The October 2021 statistics from the International Energy Agency (IEA), which comprises 30 member countries and eight country associations, reaffirm the push toward increasing efficiency in energy consumption. While national budgets for energy efficiency and renewables have continued to grow, the IEA notes that the share of the budgets dedicated to energy efficiency has jumped from 7% in 1990 to 26% in 2020.
New power plants cost over $500 million and two to six years to build, and the approximately 7% CAGR of the home appliance market outpaces the ability to bring new energy production online. Policymaking has therefore come to be dominated by discussions on efficient use of global resources.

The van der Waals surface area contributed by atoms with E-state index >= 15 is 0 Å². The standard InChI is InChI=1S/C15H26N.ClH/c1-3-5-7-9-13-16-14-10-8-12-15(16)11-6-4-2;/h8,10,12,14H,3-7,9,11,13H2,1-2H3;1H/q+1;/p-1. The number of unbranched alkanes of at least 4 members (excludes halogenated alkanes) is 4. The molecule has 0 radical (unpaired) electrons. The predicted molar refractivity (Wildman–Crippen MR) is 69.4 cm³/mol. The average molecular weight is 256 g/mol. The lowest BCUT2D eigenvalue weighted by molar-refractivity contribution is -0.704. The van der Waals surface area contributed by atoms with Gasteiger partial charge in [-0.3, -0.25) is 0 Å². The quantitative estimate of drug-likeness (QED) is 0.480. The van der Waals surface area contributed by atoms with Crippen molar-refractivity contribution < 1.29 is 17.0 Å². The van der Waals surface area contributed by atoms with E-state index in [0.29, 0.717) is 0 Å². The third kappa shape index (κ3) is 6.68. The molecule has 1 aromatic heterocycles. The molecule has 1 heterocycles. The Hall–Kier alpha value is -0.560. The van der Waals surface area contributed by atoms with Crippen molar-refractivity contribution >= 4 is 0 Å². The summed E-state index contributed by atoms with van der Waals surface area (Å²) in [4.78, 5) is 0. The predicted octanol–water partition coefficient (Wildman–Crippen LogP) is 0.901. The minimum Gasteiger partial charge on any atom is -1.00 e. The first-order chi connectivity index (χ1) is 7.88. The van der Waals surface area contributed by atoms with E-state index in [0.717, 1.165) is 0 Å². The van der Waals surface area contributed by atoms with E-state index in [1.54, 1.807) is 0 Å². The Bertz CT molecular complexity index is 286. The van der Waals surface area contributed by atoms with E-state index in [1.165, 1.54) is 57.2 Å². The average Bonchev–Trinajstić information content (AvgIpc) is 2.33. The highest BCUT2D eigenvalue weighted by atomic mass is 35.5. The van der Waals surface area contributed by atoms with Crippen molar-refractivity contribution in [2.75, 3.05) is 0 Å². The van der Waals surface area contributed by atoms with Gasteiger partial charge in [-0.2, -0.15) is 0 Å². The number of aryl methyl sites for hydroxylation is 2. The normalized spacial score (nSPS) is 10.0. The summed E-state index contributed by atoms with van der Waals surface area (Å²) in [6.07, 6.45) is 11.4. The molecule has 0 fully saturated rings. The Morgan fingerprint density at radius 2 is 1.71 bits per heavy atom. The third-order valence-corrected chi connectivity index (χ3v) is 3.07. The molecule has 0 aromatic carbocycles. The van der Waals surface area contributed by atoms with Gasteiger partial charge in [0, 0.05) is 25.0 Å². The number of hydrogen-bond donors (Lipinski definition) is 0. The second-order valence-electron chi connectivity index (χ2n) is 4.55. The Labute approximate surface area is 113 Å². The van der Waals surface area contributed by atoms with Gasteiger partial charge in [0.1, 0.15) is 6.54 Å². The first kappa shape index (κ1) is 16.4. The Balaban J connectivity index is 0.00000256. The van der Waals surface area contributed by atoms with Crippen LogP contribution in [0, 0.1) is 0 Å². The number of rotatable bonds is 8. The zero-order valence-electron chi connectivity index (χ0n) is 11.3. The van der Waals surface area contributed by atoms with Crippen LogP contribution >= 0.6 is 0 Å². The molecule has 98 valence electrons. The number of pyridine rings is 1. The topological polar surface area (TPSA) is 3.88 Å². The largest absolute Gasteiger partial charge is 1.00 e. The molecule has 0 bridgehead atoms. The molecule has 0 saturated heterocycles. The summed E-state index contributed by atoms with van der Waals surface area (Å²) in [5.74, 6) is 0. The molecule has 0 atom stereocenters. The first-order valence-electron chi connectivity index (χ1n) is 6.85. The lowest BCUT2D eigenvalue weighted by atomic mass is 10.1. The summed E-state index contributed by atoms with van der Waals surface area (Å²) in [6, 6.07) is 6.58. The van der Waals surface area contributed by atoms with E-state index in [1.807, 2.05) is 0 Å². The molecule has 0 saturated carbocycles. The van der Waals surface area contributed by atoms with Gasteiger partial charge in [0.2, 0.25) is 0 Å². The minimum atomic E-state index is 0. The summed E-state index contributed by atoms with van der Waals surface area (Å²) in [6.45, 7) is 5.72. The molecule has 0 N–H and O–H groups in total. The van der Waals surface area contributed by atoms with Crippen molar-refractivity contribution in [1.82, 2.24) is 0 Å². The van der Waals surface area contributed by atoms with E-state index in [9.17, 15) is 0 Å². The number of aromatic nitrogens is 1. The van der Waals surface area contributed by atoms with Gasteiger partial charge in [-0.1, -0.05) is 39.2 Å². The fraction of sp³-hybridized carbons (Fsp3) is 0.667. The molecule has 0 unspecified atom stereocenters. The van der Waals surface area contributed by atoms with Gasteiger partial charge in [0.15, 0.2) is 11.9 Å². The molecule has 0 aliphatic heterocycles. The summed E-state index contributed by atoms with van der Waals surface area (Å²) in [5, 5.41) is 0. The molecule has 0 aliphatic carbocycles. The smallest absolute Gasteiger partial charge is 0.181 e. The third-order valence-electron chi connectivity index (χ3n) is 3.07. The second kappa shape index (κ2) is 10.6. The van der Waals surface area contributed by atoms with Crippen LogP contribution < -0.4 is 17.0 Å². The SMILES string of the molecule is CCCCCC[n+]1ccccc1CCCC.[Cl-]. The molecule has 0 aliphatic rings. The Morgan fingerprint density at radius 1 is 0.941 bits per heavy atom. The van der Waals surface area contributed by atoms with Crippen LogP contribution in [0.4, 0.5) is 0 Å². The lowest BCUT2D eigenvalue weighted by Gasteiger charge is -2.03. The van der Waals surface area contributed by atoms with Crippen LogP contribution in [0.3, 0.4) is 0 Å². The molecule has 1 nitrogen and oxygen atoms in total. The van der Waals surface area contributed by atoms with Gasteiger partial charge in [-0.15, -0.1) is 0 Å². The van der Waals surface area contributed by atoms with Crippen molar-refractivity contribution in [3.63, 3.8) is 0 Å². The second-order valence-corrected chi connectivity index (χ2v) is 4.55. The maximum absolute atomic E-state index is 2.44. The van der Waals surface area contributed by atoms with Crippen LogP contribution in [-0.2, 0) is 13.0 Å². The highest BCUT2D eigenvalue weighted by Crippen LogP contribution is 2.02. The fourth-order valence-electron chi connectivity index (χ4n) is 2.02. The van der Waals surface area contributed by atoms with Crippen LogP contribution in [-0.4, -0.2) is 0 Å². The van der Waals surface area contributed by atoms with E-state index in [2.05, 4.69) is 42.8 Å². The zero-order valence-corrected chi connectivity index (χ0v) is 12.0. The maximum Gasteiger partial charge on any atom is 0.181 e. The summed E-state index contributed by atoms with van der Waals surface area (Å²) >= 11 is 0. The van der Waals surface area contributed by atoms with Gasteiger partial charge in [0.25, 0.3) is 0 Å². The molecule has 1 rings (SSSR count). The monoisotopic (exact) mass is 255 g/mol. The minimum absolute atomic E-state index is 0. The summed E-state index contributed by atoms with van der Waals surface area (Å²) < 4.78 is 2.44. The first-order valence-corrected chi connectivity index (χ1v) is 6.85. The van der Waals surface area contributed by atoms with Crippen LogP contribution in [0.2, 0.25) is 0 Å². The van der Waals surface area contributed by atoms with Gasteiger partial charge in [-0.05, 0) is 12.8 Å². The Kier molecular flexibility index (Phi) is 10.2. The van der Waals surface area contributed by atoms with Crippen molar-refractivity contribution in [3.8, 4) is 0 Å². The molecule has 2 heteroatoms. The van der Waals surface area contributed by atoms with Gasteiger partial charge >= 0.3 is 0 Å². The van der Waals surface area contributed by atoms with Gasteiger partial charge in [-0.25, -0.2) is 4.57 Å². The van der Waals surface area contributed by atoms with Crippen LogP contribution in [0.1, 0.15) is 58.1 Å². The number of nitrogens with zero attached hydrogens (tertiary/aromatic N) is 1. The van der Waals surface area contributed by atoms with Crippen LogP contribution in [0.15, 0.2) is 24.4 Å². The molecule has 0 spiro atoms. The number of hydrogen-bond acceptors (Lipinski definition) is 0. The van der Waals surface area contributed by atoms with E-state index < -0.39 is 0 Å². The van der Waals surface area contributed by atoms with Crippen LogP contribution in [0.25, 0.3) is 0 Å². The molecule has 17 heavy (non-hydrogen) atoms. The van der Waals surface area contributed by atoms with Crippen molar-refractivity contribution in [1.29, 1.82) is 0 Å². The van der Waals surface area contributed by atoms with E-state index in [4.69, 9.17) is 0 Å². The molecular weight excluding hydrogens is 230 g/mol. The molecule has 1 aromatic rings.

In the Americas, ENERGY STAR® and 80 PLUS® standards are driving engineering and consumer behaviour. The ENERGY STAR program specifically is expanding its requirements to include home and commercial electric-vehicle (EV) chargers.
In the Europe, Middle East, and Africa (EMEA) region, the urgency to reach Paris Agreement goals of keeping global temperature rise below 2°C in this century has shifted focus on efficiency improvements in heating, ventilation, and air conditioning (HVAC) systems.
Greater China & Southeast Asia (GCSEA) is also emphasizing consumer appliance efficiency with new labelling and minimum energy-efficiency performance standards. For instance, on July 1, 2020, China implemented one of the world’s most stringent energy-efficiency requirements for room air conditioners by requiring them to be about 15% more efficient. Because the country is the largest buyer and manufacturer of these appliances, this could result in significant energy and carbon-footprint reduction…